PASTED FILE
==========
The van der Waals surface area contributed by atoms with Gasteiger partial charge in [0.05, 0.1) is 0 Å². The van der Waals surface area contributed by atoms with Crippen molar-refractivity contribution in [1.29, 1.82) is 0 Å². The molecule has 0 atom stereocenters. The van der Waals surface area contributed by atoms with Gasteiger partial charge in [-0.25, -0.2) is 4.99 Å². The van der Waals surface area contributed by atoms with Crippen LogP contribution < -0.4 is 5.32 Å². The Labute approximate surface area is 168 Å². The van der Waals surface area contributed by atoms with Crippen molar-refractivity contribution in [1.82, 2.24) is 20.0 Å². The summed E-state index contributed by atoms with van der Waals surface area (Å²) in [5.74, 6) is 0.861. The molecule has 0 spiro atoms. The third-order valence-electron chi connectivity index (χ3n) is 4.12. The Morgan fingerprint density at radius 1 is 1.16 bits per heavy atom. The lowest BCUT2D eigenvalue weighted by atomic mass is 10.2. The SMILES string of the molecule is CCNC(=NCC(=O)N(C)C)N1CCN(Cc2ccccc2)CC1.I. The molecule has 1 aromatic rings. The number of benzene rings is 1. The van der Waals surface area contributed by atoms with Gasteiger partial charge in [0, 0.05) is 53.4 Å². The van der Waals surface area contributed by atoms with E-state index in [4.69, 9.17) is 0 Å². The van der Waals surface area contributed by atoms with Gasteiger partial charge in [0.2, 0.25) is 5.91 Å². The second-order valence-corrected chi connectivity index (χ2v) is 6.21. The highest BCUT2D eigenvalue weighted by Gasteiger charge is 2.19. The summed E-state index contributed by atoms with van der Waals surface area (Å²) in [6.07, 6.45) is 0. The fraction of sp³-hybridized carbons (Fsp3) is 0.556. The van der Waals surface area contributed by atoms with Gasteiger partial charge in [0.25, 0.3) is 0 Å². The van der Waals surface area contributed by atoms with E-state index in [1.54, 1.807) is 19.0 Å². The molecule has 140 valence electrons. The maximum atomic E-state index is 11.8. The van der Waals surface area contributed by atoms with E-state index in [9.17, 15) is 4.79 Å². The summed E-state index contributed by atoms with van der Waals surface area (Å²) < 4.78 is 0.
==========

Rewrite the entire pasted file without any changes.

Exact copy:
The van der Waals surface area contributed by atoms with Gasteiger partial charge in [0.05, 0.1) is 0 Å². The van der Waals surface area contributed by atoms with Crippen molar-refractivity contribution in [1.29, 1.82) is 0 Å². The molecule has 0 atom stereocenters. The van der Waals surface area contributed by atoms with Gasteiger partial charge in [-0.25, -0.2) is 4.99 Å². The van der Waals surface area contributed by atoms with Crippen LogP contribution < -0.4 is 5.32 Å². The Labute approximate surface area is 168 Å². The van der Waals surface area contributed by atoms with Crippen molar-refractivity contribution in [1.82, 2.24) is 20.0 Å². The summed E-state index contributed by atoms with van der Waals surface area (Å²) in [5.74, 6) is 0.861. The molecule has 0 spiro atoms. The third-order valence-electron chi connectivity index (χ3n) is 4.12. The Morgan fingerprint density at radius 1 is 1.16 bits per heavy atom. The lowest BCUT2D eigenvalue weighted by atomic mass is 10.2. The SMILES string of the molecule is CCNC(=NCC(=O)N(C)C)N1CCN(Cc2ccccc2)CC1.I. The molecule has 1 aromatic rings. The number of benzene rings is 1. The van der Waals surface area contributed by atoms with Gasteiger partial charge in [0, 0.05) is 53.4 Å². The van der Waals surface area contributed by atoms with E-state index in [4.69, 9.17) is 0 Å². The van der Waals surface area contributed by atoms with Gasteiger partial charge in [0.2, 0.25) is 5.91 Å². The second-order valence-corrected chi connectivity index (χ2v) is 6.21. The highest BCUT2D eigenvalue weighted by Gasteiger charge is 2.19. The summed E-state index contributed by atoms with van der Waals surface area (Å²) in [6.07, 6.45) is 0. The fraction of sp³-hybridized carbons (Fsp3) is 0.556. The van der Waals surface area contributed by atoms with Gasteiger partial charge in [0.25, 0.3) is 0 Å². The van der Waals surface area contributed by atoms with E-state index in [1.54, 1.807) is 19.0 Å². The molecule has 140 valence electrons. The maximum atomic E-state index is 11.8. The van der Waals surface area contributed by atoms with E-state index in [9.17, 15) is 4.79 Å². The summed E-state index contributed by atoms with van der Waals surface area (Å²) < 4.78 is 0.